When teenager Caroline Garcia had Maria Sharapova on the ropes at Roland Garros two years ago, it was enough for Andy Murray to tweet she would one day become the world's top-ranked woman.
High praise inded, even if Sharapova would go on to recover from that second-round 6-3, 4-1 deficit.
Seeded third for Wimbledon qualifying, and still only 19, the French teen showed flashes of that form on Wednesday in a 7-6(6), 7-6(3) second-round result against statuesque Brit Naomi Broady.
Despite falling behind 4-0 in the first-set tiebreak and facing two sets points on the back of a huge ace down the T from Broady, Garcia held her nerve, much to the disappointment of the locals lining the sunny hill overlooking Roehampton's Court 16.
She reeled off four straight points to steal the first set 8-6.
It prompted a switch from yelling her usual French "allez", to pump herself up, to the Spanish "vamos".
"Yeah, yeah, sometimes when I'm really on my game I say 'vamos'," Garcia said.
"My grandfather was Spanish, it's quite far, but I still like Spain so sometimes I still say it (vamos)."
In 2011, Garcia was runner-up at the Junior US Open and reached the semi-finals of the other three junior Grand Slam events.
Having recently scraped into the top 100, and with a win against former French Open champion Francesca Schiavone to her name this year, she is determined to consolidate her transition to the professional ranks.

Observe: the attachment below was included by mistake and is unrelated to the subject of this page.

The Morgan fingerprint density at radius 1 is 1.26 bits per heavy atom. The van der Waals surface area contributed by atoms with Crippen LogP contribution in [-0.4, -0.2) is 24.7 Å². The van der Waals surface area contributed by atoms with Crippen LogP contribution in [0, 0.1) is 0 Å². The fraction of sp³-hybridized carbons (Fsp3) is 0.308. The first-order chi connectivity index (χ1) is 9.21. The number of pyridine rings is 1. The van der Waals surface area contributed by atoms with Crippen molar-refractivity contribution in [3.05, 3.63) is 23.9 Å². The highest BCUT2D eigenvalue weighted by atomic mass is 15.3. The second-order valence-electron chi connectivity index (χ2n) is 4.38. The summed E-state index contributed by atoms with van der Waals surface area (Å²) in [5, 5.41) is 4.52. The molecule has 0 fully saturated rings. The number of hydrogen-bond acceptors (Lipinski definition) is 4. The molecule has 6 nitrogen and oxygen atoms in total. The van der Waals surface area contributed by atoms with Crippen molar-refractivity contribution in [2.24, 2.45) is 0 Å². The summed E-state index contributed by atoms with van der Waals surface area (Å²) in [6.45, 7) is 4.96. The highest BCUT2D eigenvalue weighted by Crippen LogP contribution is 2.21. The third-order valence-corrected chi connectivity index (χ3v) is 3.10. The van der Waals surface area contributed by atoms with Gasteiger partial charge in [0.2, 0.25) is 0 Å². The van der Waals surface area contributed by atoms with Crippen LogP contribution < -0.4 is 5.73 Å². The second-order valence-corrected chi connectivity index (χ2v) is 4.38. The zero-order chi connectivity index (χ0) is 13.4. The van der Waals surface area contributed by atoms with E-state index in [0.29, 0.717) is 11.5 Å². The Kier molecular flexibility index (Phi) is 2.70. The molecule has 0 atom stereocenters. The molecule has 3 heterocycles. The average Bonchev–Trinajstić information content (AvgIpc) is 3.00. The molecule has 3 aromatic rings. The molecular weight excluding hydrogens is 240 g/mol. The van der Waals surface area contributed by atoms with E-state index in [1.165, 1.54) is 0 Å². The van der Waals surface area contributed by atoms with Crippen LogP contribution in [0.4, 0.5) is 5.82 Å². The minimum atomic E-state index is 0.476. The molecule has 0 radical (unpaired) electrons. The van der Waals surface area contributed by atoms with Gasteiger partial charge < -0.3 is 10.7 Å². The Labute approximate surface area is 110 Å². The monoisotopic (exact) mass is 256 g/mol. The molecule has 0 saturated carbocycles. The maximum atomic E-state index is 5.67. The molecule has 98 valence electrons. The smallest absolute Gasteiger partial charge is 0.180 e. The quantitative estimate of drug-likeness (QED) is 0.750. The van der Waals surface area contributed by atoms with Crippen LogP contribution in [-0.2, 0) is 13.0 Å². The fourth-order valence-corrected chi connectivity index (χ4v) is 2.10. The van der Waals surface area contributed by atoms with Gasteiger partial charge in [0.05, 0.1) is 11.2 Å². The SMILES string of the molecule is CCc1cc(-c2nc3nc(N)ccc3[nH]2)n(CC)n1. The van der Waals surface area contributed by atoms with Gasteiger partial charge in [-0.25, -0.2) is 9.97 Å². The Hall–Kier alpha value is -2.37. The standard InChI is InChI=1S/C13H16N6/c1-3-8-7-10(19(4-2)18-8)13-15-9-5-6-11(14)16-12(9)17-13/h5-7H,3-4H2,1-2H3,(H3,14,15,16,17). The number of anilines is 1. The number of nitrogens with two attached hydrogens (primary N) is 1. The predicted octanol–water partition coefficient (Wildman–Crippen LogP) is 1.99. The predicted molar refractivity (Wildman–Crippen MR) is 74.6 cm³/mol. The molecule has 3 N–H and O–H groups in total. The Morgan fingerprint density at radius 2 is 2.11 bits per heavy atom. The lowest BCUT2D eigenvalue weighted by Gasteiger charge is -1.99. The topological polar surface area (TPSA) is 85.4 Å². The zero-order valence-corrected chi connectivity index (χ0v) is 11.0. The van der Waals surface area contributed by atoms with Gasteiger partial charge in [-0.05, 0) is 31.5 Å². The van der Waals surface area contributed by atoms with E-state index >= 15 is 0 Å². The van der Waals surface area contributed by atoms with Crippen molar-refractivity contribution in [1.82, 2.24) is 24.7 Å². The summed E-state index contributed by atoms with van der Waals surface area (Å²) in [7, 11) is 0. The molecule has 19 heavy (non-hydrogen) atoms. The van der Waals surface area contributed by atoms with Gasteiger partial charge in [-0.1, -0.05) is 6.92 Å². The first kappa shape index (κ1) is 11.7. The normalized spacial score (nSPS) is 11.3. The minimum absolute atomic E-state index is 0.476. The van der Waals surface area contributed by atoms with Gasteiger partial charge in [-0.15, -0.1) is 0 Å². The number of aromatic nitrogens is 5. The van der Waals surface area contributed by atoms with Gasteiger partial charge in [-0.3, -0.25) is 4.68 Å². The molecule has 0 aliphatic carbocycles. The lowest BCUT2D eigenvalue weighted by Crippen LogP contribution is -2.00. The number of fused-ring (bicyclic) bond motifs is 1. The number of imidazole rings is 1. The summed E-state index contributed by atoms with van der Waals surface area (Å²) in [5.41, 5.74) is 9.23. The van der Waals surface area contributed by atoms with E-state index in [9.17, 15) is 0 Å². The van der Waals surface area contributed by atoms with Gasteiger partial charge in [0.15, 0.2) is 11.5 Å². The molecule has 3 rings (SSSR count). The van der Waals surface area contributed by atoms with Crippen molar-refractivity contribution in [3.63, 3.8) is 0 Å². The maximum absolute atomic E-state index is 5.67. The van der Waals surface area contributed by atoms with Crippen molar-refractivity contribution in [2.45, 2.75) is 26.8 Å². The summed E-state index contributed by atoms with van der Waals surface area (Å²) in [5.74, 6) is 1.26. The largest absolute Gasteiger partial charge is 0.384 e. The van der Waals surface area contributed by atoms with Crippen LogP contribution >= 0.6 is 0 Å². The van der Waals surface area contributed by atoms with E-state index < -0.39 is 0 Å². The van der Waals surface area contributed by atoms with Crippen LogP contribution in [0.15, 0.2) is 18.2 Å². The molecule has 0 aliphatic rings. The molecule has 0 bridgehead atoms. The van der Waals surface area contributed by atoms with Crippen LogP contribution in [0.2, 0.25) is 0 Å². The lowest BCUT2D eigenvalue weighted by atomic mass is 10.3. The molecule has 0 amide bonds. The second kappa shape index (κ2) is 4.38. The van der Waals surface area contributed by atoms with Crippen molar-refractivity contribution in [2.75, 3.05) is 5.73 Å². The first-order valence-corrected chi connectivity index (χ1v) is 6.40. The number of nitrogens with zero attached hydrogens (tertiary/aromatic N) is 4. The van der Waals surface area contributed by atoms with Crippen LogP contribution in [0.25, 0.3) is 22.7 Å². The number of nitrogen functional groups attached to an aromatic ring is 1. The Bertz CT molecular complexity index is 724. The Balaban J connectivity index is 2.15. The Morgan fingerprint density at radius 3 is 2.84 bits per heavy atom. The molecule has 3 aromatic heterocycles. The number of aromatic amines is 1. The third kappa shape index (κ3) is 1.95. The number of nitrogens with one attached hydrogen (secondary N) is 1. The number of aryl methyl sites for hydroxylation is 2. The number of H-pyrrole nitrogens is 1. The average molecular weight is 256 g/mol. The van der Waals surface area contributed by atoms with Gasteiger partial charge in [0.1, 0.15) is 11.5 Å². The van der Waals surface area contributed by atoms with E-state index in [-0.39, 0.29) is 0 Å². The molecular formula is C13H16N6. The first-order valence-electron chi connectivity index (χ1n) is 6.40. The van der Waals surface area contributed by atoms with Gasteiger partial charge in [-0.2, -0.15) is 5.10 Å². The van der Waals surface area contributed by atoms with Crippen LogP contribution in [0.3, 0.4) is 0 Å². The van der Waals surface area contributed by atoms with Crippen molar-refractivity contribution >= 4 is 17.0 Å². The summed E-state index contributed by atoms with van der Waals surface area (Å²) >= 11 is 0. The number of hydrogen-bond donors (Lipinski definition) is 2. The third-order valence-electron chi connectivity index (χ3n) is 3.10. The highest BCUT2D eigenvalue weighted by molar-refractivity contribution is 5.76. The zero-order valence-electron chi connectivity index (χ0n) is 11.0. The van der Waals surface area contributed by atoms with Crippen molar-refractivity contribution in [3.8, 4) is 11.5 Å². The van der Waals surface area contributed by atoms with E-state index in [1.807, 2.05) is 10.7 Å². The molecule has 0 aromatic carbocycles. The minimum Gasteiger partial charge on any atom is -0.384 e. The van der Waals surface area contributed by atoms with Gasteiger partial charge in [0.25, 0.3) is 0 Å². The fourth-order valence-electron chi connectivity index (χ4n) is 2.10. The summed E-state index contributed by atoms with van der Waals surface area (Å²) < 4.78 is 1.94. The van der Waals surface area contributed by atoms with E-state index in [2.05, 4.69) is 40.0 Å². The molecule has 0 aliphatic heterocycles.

It has meant learning to pull through, even when opportunities go begging.
Despite serving for the match against Broady at 6-5 in the second set, the Frenchwoman let triple match point slip before steadying herself to seal the tie-break with an ace down the T.
"Two tie-breaks is always tight. Naomi has a very big serve so its always difficult, you have to be focused and take every opportunity. You have like one (chance) in the game, you have to take it and that's the most difficult," she said.
"I was 6-5 up and I lost my serve, I don't know how. After I keep focus on my game and I was so focused on the serve so I returned well ... My serve was always good, one break, but it's OK."
Her former junior rival, Belgian An-Sophie Mestach, continued her comeback from wrist surgery with her second three-set victory in as many days. The 19-year-old upset 15th seed Teliana Pereira, of Brazil, 6-7(4), 7-5, 6-1.
Down a set and 4-2, Mestach began to slash her error count, going on a four-game tear to nab a crucial break at 6-5 and level the match at a set apiece before racing confidently through the decider, 6-1.
Her 19-year-old compatriot, Alison Van Uytvanck, didn't finish as strongly.
Despite leading Colombian 11th seed Mariana Duque-Marino 3-1 in the deciding set, the tall Belgian lost the last five games of the match in a 3-6, 6-3, 6-3 second-round defeat.